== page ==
1. cell membranes
  2. genes
  3. proteins
  4. RNA
4.

What are identical copies of chromatin held together by cohesin at the centromere called?

  1. histones
  2. nucleosomes
  3. chromatin
  4. sister chromatids
5.

Chromosomes are duplicated during what stage of the cell cycle?

  1. \text{G}_1 phase
  2. prophase
  3. pro-metaphase
  4. S-phase
6.

Which of the following events does not occur during some stage of interphase?

  1. DNA duplication
  2. increase in cell size
  3. organelle duplication
  4. separation of sister chromatids
7.

Attachment of the mitotic spindle fibers to the kinetochores is a characteristic of which stage of mitosis?

  1. anaphase
  2. prophase
  3. prometaphase
  4. metaphase
8.

The fusing of Golgi vesicles at the metaphase plate of dividing plant cells forms what structure?

  1. actin ring
  2. cell plate
  3. cleavage furrow
  4. mitotic spindle
9.

What would be the outcome of blocking the S phase of interphase?

  1. The cell would enter karyokinesis.
  2. DNA replication would not occur.
  3. Centrosomes would be duplicated.
  4. The cytoskeleton would be dismantled.
10.

At which of the cell cycle checkpoints do external forces have the greatest influence?

  1. \text{G}_1 checkpoint
  2. \text{G}_2 checkpoint
  3. M checkpoint
  4. \text{G}_0 checkpoint
11.

If the M checkpoint is not cleared, what stage of mitosis will be blocked?

  1. prophase
  2. prometaphase
  3. metaphase
  4. anaphase
12.

Which protein is a positive regulator that phosphorylates other proteins when activated?

  1. p53
  2. retinoblastoma protein (Rb)
  3. cyclin
  4. cyclin-dependent kinase (Cdk)
13.

Which negative regulatory molecule can trigger apoptosis if vital cell cycle events do not occur?

  1. p53
  2. p21
  3. retinoblastoma protein (Rb)
  4. cyclin-dependent kinase (Cdk)
14.

What is the main prerequisite for clearance at the \text{G}_2 checkpoint?

  1. The cell has a reached a sufficient size.
  2. The cell has an adequate stockpile of nucleotides.
  3. An accurate and complete DNA replication has occurred.
  4. Proper attachment of mitotic spindle fibers to kinetochores has occurred.
15.

What do you call changes to the order of nucleotides in a segment of DNA that codes for a protein?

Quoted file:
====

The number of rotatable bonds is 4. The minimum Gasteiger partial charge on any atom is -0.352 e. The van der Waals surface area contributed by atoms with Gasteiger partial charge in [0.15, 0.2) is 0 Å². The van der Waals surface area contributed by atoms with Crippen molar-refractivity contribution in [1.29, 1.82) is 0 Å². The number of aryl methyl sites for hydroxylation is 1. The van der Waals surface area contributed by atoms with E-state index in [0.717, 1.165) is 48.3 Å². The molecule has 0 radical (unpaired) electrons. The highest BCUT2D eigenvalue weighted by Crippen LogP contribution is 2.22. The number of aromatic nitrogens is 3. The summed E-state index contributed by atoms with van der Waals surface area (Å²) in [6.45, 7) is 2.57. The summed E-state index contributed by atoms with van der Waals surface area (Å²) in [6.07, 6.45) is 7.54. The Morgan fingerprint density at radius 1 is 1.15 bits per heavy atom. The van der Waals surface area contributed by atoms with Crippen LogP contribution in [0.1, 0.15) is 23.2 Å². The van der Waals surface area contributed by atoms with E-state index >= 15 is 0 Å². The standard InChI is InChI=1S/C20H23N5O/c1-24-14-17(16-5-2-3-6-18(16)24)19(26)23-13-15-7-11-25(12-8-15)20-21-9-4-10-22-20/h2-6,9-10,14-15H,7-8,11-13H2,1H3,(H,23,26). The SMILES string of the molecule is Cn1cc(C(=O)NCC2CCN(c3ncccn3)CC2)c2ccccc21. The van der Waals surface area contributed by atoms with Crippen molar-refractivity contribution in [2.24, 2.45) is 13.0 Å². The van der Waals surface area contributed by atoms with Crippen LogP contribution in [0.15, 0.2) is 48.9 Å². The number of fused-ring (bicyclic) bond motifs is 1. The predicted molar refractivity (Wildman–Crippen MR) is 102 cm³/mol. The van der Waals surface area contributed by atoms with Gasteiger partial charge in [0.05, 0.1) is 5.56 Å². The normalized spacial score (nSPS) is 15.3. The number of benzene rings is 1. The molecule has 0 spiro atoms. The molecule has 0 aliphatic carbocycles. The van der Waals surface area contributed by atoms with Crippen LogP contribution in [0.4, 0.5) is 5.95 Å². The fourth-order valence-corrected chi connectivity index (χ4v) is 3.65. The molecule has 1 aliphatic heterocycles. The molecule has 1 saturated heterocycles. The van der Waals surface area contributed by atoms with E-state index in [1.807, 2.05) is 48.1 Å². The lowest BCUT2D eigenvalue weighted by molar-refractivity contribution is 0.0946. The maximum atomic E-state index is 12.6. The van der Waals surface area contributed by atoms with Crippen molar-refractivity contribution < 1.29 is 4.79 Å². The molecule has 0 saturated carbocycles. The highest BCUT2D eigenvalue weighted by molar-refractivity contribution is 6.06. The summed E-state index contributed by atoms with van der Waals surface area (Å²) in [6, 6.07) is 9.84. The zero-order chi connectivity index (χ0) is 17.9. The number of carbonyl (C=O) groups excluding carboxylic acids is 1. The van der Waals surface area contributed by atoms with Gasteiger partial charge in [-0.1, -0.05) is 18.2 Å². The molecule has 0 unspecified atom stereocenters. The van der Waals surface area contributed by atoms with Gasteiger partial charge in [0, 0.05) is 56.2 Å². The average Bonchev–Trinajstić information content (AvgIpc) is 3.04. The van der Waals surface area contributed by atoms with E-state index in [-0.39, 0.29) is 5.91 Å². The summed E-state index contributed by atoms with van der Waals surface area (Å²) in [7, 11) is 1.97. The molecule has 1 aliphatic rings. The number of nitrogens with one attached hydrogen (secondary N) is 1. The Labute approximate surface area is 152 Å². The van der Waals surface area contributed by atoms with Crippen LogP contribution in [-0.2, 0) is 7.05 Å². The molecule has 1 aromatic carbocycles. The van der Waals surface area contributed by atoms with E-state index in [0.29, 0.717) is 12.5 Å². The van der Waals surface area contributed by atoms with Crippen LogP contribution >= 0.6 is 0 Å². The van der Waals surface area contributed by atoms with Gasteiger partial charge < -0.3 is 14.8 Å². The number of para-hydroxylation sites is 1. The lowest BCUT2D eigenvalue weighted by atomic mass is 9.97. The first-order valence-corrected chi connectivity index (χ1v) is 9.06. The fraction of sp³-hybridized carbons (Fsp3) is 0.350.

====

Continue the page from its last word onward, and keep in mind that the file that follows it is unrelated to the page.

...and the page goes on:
1. proto-oncogenes
  2. tumor suppressor genes
  3. gene mutations
  4. negative regulators
16.

Human papillomavirus can cause cervical cancer. The virus encodes E6, a protein that binds p53. Based on this fact and what you know about p53, what effect do you think E6 binding has on p53 activity?

  1. E6 activates p53.
  2. E6 protects p53 from degradation.
  3. E6 mutates p53.
  4. E6 binding marks p53 for degradation.
17.

What is a gene that codes for a positive cell cycle regulator called?

  1. kinase inhibitor
  2. oncogene
  3. proto-oncogene
  4. tumor suppressor gene
18.

Which molecule is a Cdk inhibitor or is controlled by p53?

  1. anti-kinase
  2. cyclin
  3. p21
  4. Rb
19.

Which eukaryotic cell cycle events are missing in binary fission?

  1. cell growth
  2. DNA duplication
  3. karyokinesis
  4. cytokinesis
20.

Which of the following statements about binary fission is false?

  1. In both prokaryotic and eukaryotic cells, the outcome of cell reproduction is a pair of daughter cells, which are genetically identical to the parent cell.
  2. Karyokinesis is unnecessary in prokaryotes because there is no nucleus.
  3. Replication of the prokaryotic chromosome begins at the origin of replication and continues in both directions at once.
  4. The mitotic spindle draws the duplicated chromosomes to the opposite ends of the cell followed by formation of a septum and two daughter cells.
21.

The formation of what structure, which will eventually form the new cell walls of the daughter cells, is directed by FtsZ?

  1. contractile ring
  2. cell plate
  3. cytoskeleton
  4. septum
Sours: https://openstax.org/books/biology-ap-courses/pages/10-review-questions